San Diego Magazine's neighborhood guide for City Heights, for example, emphasizes its "claim to authentic international eats, along with live music venues, craft beer, coffee, and outdoor fun." It recommends several ethnic restaurants and warns readers not to be fooled by appearances.

Longtime residents find themselves forced to compete against the "urban food machine"

But that doesn't mean objections don't exist.

Many longtime residents and small-business owners – mostly people of color and immigrants – have, for decades, lived, worked and struggled to feed their families in these neighborhoods. To do so, they've run convenience stores, opened ethnic restaurants, sold food in parks and alleys and created spaces to grow their own food.

All represent strategies to meet community needs in a place mostly ignored by mainstream retailers.

So what happens when new competitors come to town?

Food vendor at outdoor international marketplace called Fair@44.

Fairat44 via Instagram

Starting at a disadvantage

As I document in my book, these ethnic food businesses, because of a lack of financial and technical support, often struggle to compete with new enterprises that feature fresh façades, celebrity chefs, flashy marketing, bogus claims of authenticity and disproportionate media attention. Furthermore, following the arrival of more-affluent residents, existing ones find it increasingly difficult to stay.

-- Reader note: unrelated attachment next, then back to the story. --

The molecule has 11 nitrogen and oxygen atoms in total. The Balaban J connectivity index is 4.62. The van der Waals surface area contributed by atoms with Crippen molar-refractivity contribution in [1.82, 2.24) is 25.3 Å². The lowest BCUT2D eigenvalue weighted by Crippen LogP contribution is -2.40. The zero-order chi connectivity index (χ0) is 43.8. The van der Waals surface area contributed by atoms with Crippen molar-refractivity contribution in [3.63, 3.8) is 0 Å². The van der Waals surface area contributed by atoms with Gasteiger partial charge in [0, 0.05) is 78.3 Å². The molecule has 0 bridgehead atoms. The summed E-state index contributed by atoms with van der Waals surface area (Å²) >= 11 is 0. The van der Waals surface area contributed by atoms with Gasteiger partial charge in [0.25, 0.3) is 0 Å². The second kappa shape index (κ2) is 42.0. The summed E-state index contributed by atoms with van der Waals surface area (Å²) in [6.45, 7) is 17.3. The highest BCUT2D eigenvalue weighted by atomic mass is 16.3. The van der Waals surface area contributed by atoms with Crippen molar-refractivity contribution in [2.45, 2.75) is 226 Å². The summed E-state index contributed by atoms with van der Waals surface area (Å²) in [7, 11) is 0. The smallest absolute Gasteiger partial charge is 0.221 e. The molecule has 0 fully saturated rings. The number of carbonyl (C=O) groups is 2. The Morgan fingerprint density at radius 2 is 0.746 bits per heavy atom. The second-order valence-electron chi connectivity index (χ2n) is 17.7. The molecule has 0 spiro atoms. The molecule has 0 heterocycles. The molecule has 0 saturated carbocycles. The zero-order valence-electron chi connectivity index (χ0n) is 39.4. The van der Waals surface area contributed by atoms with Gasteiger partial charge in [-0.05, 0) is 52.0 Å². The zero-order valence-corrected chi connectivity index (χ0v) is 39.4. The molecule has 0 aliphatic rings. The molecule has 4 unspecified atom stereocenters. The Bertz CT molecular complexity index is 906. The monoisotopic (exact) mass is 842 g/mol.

My analysis of real estate ads for properties listed in City Heights and other gentrifying San Diego neighborhoods found that access to restaurants, cafés, farmers markets and outdoor dining is a common selling point. The listings I studied from 2019 often enticed potential buyers with lines like "shop at the local farmers' market," "join food truck festivals" and "participate in community food drives!"

San Diego Magazine's home buyer guide for the same year identified City Heights as an "up-and-coming neighborhood," attributing its appeal to its diverse population and eclectic "culinary landscape," including several restaurants and Fair@44.

When I see that City Heights' home prices rose 58% over the past three years, I'm not surprised.

Going up against the urban food machine

Longtime residents find themselves forced to compete against what I call the "urban food machine," a play on sociologist Harvey Molotch's "urban growth machine" – a term he coined more than 50 years ago to explain how cities were being shaped by a loose coalition of powerful elites who sought to profit off urban growth.

I argue that investors and developers use food as a tool for achieving the same ends.

When their work is done, what's left is a rather insipid and tasteless neighborhood, where foodscapes become more of a marketable mishmash of cultures than an ethnic enclave that's evolved organically to meet the needs of residents. The distinctions of time and place start to blur: An "ethnic food district" in San Diego looks no different than one in Chicago or Austin.

Meanwhile, the routines and rhythms of everyday life have changed so much that longtime residents no longer feel like they belong. Their stories and culture reduced to a selling point, they're forced to either recede to the shadows or leave altogether.

It's hard to see how that's a form of inclusion or empowerment.The Conversation

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Pascale Joassart-Marcelli is a Professor of Geography and Director, Urban Studies and Food Studies Programs at San Diego State University

This article is republished from The Conversation under a Creative Commons license. Read the original article.